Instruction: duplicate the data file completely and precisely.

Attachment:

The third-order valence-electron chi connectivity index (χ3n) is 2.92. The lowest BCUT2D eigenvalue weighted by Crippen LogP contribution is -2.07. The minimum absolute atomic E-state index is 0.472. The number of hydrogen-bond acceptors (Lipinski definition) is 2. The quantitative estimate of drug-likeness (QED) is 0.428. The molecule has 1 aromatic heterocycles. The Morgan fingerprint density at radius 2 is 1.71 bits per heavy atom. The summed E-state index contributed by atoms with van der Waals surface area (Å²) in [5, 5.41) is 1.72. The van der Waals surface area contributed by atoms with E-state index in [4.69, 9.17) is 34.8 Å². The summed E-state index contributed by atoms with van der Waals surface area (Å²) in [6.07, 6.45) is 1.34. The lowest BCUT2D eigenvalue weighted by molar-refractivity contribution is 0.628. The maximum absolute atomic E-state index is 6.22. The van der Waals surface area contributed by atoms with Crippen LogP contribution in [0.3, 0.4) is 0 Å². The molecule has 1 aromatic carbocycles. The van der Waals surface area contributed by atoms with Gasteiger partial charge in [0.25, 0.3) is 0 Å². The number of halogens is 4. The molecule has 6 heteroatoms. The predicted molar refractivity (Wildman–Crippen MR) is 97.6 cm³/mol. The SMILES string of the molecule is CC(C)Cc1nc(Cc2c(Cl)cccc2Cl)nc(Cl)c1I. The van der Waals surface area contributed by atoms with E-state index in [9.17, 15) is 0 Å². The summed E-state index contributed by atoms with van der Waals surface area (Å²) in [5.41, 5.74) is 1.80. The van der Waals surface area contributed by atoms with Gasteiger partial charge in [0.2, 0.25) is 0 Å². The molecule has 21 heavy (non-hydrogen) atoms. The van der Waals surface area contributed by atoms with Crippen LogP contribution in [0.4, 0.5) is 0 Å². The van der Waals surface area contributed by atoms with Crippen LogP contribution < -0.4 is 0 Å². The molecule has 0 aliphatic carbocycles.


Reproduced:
The third-order valence-electron chi connectivity index (χ3n) is 2.92. The lowest BCUT2D eigenvalue weighted by Crippen LogP contribution is -2.07. The minimum absolute atomic E-state index is 0.472. The number of hydrogen-bond acceptors (Lipinski definition) is 2. The quantitative estimate of drug-likeness (QED) is 0.428. The molecule has 1 aromatic heterocycles. The Morgan fingerprint density at radius 2 is 1.71 bits per heavy atom. The summed E-state index contributed by atoms with van der Waals surface area (Å²) in [5, 5.41) is 1.72. The van der Waals surface area contributed by atoms with E-state index in [4.69, 9.17) is 34.8 Å². The summed E-state index contributed by atoms with van der Waals surface area (Å²) in [6.07, 6.45) is 1.34. The lowest BCUT2D eigenvalue weighted by molar-refractivity contribution is 0.628. The maximum absolute atomic E-state index is 6.22. The van der Waals surface area contributed by atoms with Crippen LogP contribution in [0.3, 0.4) is 0 Å². The molecule has 1 aromatic carbocycles. The van der Waals surface area contributed by atoms with Gasteiger partial charge in [0.25, 0.3) is 0 Å². The number of halogens is 4. The molecule has 6 heteroatoms. The predicted molar refractivity (Wildman–Crippen MR) is 97.6 cm³/mol. The SMILES string of the molecule is CC(C)Cc1nc(Cc2c(Cl)cccc2Cl)nc(Cl)c1I. The van der Waals surface area contributed by atoms with E-state index in [9.17, 15) is 0 Å². The summed E-state index contributed by atoms with van der Waals surface area (Å²) in [5.41, 5.74) is 1.80. The van der Waals surface area contributed by atoms with Gasteiger partial charge in [0.2, 0.25) is 0 Å². The molecule has 21 heavy (non-hydrogen) atoms. The van der Waals surface area contributed by atoms with Crippen LogP contribution in [0.4, 0.5) is 0 Å². The van der Waals surface area contributed by atoms with Crippen LogP contribution < -0.4 is 0 Å². The molecule has 0 aliphatic carbocycles.